Held at: Science History Institute Archives [Contact Us]315 Chestnut Street, Philadelphia, PA 19106
This is a finding aid. It is a description of archival material held at the Science History Institute Archives. Unless otherwise noted, the materials described below are physically available in their reading room, and not digitally available through the web.
Overview and metadata sections
Alan Graham MacDiarmid was born on April 14, 1927 in Masterton, New Zealand and studied chemistry at Victoria University of Wellington and the University of Wisconsin, where he earned his Ph.D. in inorganic chemistry in 1953. Following postdoctoral studies at Cambridge University, MacDiarmid joined the chemistry faculty at the University of Pennsylvania in 1955 and taught at the University for forty-five years. MacDiarmid is best known for his discovery and development of conductive polymers, i.e. plastic materials that conduct electricity, in collaboration with Japanese chemist Hideki Shirakawa and American physicist Alan Seeger. The discovery of conductive polymers significantly contributed to future developments in microelectronics and, in recognition of their groundbreaking work, the trio was joint recipients of the 2000 Nobel Prize in Chemistry. Over the course of his career, MacDiarmid was also elected as a member of the National Academy of Sciences (United States) in 2002 and honored with various honorary doctorates and institutes, including the Alan MacDiarmid Institute of Innovation and Business in Brazil and the MacDiarmid Institute at Jilin University (China). MacDiarmid married Marian Mathieu, with whom he had four children, in 1954. Mathieu died in 1990 and MacDiarmid later married his second wife, Gayl Gentile, in 2005. Alan MacDiarmid died in Drexel Hill, Pennsylvania on February 7, 2007.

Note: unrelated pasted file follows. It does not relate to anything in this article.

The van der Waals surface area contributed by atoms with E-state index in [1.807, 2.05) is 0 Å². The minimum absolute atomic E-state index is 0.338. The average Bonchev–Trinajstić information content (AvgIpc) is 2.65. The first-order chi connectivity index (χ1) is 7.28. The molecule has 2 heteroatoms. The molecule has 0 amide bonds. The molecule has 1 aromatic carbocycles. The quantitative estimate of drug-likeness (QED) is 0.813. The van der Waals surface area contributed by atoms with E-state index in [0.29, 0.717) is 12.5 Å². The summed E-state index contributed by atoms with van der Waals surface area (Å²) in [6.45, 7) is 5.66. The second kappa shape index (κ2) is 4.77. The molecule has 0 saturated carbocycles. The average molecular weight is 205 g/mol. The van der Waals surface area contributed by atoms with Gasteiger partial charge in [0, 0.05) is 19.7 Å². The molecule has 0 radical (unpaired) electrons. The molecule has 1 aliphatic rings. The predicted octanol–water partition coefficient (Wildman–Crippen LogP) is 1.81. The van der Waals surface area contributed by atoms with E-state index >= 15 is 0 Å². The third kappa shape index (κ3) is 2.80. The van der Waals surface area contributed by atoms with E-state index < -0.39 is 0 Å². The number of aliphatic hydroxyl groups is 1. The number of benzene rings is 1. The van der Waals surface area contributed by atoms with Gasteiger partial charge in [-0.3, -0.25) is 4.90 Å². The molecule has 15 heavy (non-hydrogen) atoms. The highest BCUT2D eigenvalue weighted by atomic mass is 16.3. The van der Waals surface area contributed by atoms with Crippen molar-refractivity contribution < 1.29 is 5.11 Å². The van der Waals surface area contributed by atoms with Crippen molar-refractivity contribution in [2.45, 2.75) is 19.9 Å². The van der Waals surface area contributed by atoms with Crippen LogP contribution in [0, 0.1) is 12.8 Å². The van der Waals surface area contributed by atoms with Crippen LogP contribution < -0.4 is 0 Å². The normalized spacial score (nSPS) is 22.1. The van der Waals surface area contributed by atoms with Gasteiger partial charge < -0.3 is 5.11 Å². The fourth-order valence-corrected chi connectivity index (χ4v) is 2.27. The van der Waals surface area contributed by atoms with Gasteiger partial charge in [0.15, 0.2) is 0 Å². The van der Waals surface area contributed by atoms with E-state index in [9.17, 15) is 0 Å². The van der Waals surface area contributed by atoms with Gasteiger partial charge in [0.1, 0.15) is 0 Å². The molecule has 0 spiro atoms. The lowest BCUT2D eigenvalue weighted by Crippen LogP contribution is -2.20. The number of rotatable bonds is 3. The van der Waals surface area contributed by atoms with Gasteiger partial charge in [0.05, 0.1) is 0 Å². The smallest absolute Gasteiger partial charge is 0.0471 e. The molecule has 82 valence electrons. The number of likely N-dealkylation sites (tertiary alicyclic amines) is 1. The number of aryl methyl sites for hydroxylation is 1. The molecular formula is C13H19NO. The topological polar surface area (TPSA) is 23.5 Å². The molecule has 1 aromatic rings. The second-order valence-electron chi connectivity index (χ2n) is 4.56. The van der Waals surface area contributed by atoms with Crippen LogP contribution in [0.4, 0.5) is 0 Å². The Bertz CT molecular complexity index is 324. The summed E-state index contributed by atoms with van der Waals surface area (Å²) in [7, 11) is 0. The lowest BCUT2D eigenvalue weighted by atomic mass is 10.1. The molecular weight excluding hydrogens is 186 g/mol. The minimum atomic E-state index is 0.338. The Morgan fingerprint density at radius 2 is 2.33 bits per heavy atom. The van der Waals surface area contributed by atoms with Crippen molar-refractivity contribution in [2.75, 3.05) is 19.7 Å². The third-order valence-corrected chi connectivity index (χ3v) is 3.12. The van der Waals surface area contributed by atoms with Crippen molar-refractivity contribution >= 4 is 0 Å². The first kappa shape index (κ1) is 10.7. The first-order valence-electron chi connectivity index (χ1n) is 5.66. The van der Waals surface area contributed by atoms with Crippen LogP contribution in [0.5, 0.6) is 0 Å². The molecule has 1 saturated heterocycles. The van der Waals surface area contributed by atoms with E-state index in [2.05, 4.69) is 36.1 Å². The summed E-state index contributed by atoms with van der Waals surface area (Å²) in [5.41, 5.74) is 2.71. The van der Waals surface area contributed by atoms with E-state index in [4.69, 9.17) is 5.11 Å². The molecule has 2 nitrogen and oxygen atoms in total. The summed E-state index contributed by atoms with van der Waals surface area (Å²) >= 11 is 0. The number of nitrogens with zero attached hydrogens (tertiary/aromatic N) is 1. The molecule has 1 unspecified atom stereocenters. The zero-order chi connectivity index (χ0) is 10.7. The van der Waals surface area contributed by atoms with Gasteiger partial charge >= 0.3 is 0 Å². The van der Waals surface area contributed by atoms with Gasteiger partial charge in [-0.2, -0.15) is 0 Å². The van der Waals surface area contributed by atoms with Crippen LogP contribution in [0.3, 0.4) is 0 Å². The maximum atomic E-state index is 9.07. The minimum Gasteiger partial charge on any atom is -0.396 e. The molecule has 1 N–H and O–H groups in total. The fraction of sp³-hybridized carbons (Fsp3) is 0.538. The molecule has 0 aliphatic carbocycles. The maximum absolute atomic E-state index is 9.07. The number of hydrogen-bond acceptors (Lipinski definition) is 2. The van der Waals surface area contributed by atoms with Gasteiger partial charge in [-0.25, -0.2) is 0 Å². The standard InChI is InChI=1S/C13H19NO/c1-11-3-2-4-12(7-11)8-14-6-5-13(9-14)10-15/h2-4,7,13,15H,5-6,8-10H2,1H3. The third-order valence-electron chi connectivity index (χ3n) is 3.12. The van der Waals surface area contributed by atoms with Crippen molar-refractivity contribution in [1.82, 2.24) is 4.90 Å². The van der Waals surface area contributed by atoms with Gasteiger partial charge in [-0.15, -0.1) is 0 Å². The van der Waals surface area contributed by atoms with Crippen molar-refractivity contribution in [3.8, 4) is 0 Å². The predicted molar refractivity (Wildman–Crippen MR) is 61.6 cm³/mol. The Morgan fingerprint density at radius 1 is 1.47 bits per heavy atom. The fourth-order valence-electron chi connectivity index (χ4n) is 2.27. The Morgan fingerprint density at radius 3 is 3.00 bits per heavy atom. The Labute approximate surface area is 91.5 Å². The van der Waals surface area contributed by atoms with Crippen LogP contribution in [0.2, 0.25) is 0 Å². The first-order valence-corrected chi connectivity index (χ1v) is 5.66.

This collection consists of photographs and personal correspondence of Alan MacDiarmid and various associates, primarily dating from the latter part of MacDiarmid's career. The majority of the photographs document MacDiarmid's professional travels and activities, including visits to China and Brazil and his election to the National Academy of Sciences in 2002. MacDiarmid's second wife, Gayl Gentile, is present in many of the photographs and the collection also includes a few images of MacDiarmid receiving his Nobel Prize in 2000, although there are no photographs of MacDiarmid with his co-recipients, Alan Heeger and Hideki Shirakawa. Personal correspondence and accompanying photographs from various MacDiarmid acquaintances form a small subset of materials in the latter half of the collection. The correspondence of Eva Haitto, wife of Finnish violinist Heimo Haitto, are most notable among these materials, detailing Heimo's struggles with alcohol and the making of the 1985 film Da Capo about his life. In both the photographs and correspondence, this collection is an interesting 2 snapshot of MacDiarmid's global connections and the expansive reach of both his personal and professional networks.
Separated from the Papers of Alan G. MacDiarmid. Gift of Alan G. Macdiarmid, 2005.
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- Finding aid created by Hillary S. Kativa and encoded into EAD by Melanie Grear.
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